Alistair Crane left school with nothing more than a few GCSEs. At the age of 21 he had started work for NAVTEQ, a digital mapping subsidiary of Nokia. By 23 he had co-founded the mobile app developer, Grapple. Grapple designed and created the mobile applications for global brands from McDonalds to Pfizer. It was subsequently sold in 2013 to AIM-listed company Monitise, world leading mobile payments company, for a tidy sum close to £40m. And Alistair’s take on both his personal and company’s journey is .... "It’s only just the beginning".
Alistair was kind enough to share with Abchurch some of his top tips to enhance a technology company’s journey from start-up to a mature and established industry profile.
First off for start-ups? Start right. Alistair admits that the early days can be more than a little bit daunting but if you prioritise your short term goals, a plan of action can become much clearer, surprisingly easily.
This starts with choosing the right people for your team. Alistair personally recruited the vast majority of his staff so that he can always guarantee that he is surrounded by trustworthy people who are passionate about the company and product. He believes there is freedom for everyone to be on their own journey, whilst contributing to the Company’s goals. Consistent belief in the product will ensure that at crucial yet turbulent moments in a business’s life-cycle, the CEO won’t need to have all the answers, as the insight and passion will come from within. In terms of leadership, there just needs to be a gesture towards how things may play out and people will be on board. There can be no grey areas in the team’s enthusiasm for the journey – you’re all in it together.
Whilst Alistair is a firm believer that it is not always necessary for the CEO to hold all the answers, he believes you have a firm focus of what you ultimately want to achieve with the business; profitability, expansion or even an exit. Be that through a trade sale or an eventual IPO, you need to have an eye on the future so that you can optimise the present. More often than not this can involve positioning yourself in a certain light in-front of target audiences. When Grapple turned down all VC funding, they knew their financial position would come under scrutiny, so they had to be clever with the way they communicated their business growth.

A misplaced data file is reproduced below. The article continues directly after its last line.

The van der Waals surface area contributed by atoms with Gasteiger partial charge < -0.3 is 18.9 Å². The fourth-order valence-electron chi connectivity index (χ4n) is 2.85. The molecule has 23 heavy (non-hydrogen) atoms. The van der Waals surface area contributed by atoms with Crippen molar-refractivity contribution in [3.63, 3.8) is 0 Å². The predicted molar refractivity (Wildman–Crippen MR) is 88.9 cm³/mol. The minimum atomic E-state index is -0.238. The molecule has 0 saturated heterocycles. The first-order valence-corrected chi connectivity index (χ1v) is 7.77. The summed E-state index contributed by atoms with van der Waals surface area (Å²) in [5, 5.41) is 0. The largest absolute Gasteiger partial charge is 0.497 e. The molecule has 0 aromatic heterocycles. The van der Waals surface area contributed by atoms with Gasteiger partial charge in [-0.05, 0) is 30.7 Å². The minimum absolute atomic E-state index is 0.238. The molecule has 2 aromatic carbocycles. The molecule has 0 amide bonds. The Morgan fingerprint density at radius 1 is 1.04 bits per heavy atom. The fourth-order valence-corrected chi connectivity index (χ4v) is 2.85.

Development of both personal and corporate brands ensures that what the company does and how they do things is clearly communicated. The personal brand that Alistair has developed is undoubtedly a key factor in the growth and development of his start-up. In his own words, if he was a brand, he would be Ronseal…doing exactly what he says he will do. Such steely determination is likely a shared attribute amongst many start-up CEOs – although not all may choose the right words to describe what they do. Alistair’s choice? .... "I’ll just keep smashing through walls for as long as I can!”
Alistair is adamant that there must always be positivity surrounding the brand. Whether it’s current or ex-employees, clients, future clients or investors, they always need to think you are good people with something of value to say and do. His own experiences have taught him to be conscious of past, present and future relationships at all times and sometimes this can be down to something as simple as just offering some help.
It’s not all smashing through walls though, and Alistair explains that his experiences have taught him that value is subjective - an art not a science. He feels that start-ups must come to appreciate this if they want to make the transition to a more established industry presence. The stakeholders and influencers that can affect the financial credentials of the company may have a different perception of value to the CEO and team. Ultimately, their view can directly affect the long term trajectory of the company. He suggests that CEOs need to have partnerships with people who can both understand the value proposition and advise about how to position it. Sometimes you need a little help along the journey.
Here’s where PRs come in – they are on a journey too, and want to be good people and help. Companies like Abchurch can advise start-ups on what their content should include and how to communicate it. This includes positioning firms in front of the right investors, analysts and media, so that key audiences gain a clear insight into your company’s model and the future value you hold.
In the words of the American novelist, Don Williams jr. ...
“The road of life twists and turns and no two directions are ever the same. Yet our lessons come from the journey, not the destination.”
Follow Alistair Crane on Twitter @AdFundAl